This GL wagon is pretty unusual in that it doesn’t have power windows. Most, or actually all, of the GL models that I’ve seen have had power windows. This car also doesn’t have power steering – gettin’ back to the basics here! It does have AC, but as usual, it doesn’t currently work. This 4×4 wagon has a high/low selector for the 4WD system, if anyone dared to actually take it off-road. The interior on this car looks fantastic, with just a few odd puncture “wounds” on the passenger door panel. I’m guessing that those are due to an excited dog’s nails (don’t ask me how I know this). The 5-speed will make for easier highway cruising, but freeway (70+ mph) speeds will still be done with a higher-than-I-like RPM. The dash looks like it’s in excellent condition and the rear area also looks great. It’s probably long enough with the rear seats folded down to sleep in, which is where I’ll be sleeping if I get yet another car. Hey, I can think of worse places to sleep. I think it would be worth it, beds are overrated..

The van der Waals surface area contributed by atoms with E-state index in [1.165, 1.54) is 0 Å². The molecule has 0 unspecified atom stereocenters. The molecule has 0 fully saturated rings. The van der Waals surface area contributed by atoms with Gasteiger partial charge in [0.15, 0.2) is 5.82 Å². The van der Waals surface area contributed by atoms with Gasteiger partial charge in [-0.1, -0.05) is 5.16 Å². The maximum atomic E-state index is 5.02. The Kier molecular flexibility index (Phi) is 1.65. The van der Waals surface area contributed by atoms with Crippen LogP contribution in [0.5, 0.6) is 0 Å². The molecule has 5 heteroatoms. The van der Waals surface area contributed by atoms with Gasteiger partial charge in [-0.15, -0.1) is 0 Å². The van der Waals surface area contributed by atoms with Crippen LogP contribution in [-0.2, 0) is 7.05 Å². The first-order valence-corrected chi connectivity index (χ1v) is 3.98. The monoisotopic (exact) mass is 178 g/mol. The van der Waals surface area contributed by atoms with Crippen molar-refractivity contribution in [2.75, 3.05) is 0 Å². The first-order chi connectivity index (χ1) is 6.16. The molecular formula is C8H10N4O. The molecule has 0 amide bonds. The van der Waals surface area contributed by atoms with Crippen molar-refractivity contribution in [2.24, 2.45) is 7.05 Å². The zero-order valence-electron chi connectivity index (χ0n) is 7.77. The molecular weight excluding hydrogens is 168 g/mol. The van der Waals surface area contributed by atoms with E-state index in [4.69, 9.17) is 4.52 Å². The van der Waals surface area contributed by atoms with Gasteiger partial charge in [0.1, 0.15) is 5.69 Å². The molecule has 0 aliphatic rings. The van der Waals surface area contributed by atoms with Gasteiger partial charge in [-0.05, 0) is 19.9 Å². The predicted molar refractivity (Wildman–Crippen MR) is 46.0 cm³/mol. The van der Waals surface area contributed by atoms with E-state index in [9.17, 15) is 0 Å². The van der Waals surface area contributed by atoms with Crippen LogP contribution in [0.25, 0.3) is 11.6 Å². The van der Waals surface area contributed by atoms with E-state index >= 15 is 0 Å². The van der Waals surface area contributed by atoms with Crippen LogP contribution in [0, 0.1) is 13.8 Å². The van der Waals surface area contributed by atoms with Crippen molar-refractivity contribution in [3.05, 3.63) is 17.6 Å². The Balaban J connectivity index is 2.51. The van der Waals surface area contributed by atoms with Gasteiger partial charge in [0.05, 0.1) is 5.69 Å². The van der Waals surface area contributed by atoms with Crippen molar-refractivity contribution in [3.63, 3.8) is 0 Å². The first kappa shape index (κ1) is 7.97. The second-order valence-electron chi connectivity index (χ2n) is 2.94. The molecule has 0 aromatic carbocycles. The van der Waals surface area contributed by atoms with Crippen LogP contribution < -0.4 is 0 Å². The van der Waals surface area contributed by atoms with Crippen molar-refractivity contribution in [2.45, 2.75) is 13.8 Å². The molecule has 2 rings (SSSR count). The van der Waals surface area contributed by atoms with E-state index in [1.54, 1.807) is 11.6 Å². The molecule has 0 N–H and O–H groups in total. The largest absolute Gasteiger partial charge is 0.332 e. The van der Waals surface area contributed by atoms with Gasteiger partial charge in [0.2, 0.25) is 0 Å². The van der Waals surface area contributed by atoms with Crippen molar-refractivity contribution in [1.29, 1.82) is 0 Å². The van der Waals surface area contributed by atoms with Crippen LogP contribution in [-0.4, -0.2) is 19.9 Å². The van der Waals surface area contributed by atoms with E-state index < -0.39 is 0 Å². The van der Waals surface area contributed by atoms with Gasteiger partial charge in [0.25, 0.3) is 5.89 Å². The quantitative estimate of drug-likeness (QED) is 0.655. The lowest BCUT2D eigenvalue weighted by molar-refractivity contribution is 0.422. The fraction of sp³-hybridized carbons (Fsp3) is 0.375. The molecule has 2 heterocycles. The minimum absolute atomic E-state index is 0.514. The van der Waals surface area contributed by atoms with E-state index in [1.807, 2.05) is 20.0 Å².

The engine and engine compartment look really nice! This is Subaru’s EA82 1.8L boxer-four that would have had around 85 hp. Yes, the spare tire rides under the hood! Being a low-profile boxer engine there was enough extra room on top for Subaru’s designers to sneak the spare tire up there. It frees up space in the back, or in the trunk on sedans, for more storage. Genius. My RX has fuel-injection and it still has the spare under the hood. It’s just one of those unique things that makes a Subaru a Subaru. This car has had a lot of work done on it in the last 5,000 miles, including “new timing belts and pulleys, water pump, head gaskets, axles/cv joints, steering boots, PVC & EGR valves, tires, windshield, battery. Resealed motor and rebuilt carburetor.” The seller mentions that it still has an “erratic idle”. That could be any number of things: a carburetor that isn’t tightly bolted down or one that needs to be rebuilt (again?), or it could be a lose or worn rotor in the distributor. But most likely, hopefully, it’s a vacuum leak. These things have a ton of vacuum hoses on them! I don’t know what the seller’s reserve is on this car but it looks like a $4,000 Subaru GL 4WD wagon to me any day of the week. What do you think this one will sell for, and what do you think is causing the erratic idle?